Many liberals, who would blanche at the use of racial slurs, are nevertheless quick to call them rednecks or trailer trash — undesirable miscreants at best, socially backwards adversaries at worst. But, if we bracket their hatchet-wielding, face-painting, Faygo-spraying theatrics — and any other cultural trappings that allow so many outsiders to feel smugly superior to ICP’s acolytes — we are left with a working-class community acutely aware of, and actively resisting, its profound alienation and social rejection.
Much of this understanding stems from the way Insane Clown Posse express class struggle in their music. Despite the group’s elaborate mythology and over-the-top performances, the duo manages to honestly reflect social marginalization, no doubt thanks to their own backgrounds.
Both Violent J and Shaggy 2 Dope grew up extremely poor, dropped out of high school, and struggled to find some semblance of dignity in a declining industrial city. Whereas many contemporary musicians fake class consciousness by dressing the part and aestheticizing poverty, ICP have constructed an elaborate narrative that embraces horror, fantasy, and sexual deviance to articulate the ugliness of class exploitation.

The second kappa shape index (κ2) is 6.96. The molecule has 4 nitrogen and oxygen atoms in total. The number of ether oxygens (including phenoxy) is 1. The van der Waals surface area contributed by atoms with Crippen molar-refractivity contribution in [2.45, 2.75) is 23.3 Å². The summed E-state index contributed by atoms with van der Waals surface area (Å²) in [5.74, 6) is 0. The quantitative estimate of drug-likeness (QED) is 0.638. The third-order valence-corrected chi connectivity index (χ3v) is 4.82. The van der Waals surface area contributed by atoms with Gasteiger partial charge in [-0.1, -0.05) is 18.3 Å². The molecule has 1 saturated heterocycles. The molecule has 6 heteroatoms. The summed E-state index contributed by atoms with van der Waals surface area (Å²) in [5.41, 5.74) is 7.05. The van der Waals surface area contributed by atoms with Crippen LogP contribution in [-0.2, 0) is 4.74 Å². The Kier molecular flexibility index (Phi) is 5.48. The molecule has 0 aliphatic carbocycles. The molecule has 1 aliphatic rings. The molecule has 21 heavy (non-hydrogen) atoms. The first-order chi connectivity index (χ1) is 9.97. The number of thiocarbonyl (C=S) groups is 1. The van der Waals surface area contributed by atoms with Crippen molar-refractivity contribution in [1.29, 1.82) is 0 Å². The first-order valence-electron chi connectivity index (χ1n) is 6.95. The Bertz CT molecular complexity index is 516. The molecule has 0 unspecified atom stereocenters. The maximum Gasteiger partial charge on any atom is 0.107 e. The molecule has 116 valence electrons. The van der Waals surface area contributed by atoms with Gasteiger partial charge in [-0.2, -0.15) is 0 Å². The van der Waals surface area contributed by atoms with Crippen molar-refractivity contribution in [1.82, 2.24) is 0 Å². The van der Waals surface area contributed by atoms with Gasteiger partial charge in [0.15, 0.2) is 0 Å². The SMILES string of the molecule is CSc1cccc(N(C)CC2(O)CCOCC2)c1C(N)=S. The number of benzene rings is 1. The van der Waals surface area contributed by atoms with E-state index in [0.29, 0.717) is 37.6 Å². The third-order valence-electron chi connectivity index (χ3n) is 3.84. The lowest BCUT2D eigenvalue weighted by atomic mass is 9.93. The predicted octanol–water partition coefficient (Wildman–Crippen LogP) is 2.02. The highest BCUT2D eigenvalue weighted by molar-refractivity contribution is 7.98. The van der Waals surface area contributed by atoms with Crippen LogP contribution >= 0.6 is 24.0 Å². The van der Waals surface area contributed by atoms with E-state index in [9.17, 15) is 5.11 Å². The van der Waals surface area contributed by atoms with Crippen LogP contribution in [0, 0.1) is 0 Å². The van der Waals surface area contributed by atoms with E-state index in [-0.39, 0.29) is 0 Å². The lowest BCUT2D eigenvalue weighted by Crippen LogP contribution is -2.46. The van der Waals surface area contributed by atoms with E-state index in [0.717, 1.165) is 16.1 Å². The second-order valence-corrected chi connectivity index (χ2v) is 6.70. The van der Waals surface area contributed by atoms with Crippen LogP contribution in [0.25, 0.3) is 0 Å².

As Drew Millard explained earlier this year in Vice:
[W]ithin the downtrodden, post-industrial milieu of [Detroit], there was (and remains) real economic pain. In turn, that leads to social pain, which then leads to Insane Clown Posse, who rap about inflicting that pain upon others as a way of communicating what they themselves feel. There is no point in offering social commentary when your audience has all the same problems that you do; it’s much more cathartic to rap about dressing up like a clown and eating someone’s head (“Ghetto Freak Show”), putting the word “fuck” before a bunch of nouns (“Fuck the World”), or announcing that your balls are so gross that insects flock to them (“Bugz on My Nutz”).
While Millard doesn’t mention it, ICP also rap about their hatred of racists, rich charlatans, and misogynists. “Don’t like bigots and richie boy fucks,” they sing on The Amazing Jeckel Brothers, and earlier albums find them hunting down wife-beaters for sport. Their songs elevate all the taboos authority figures taught us to avoid.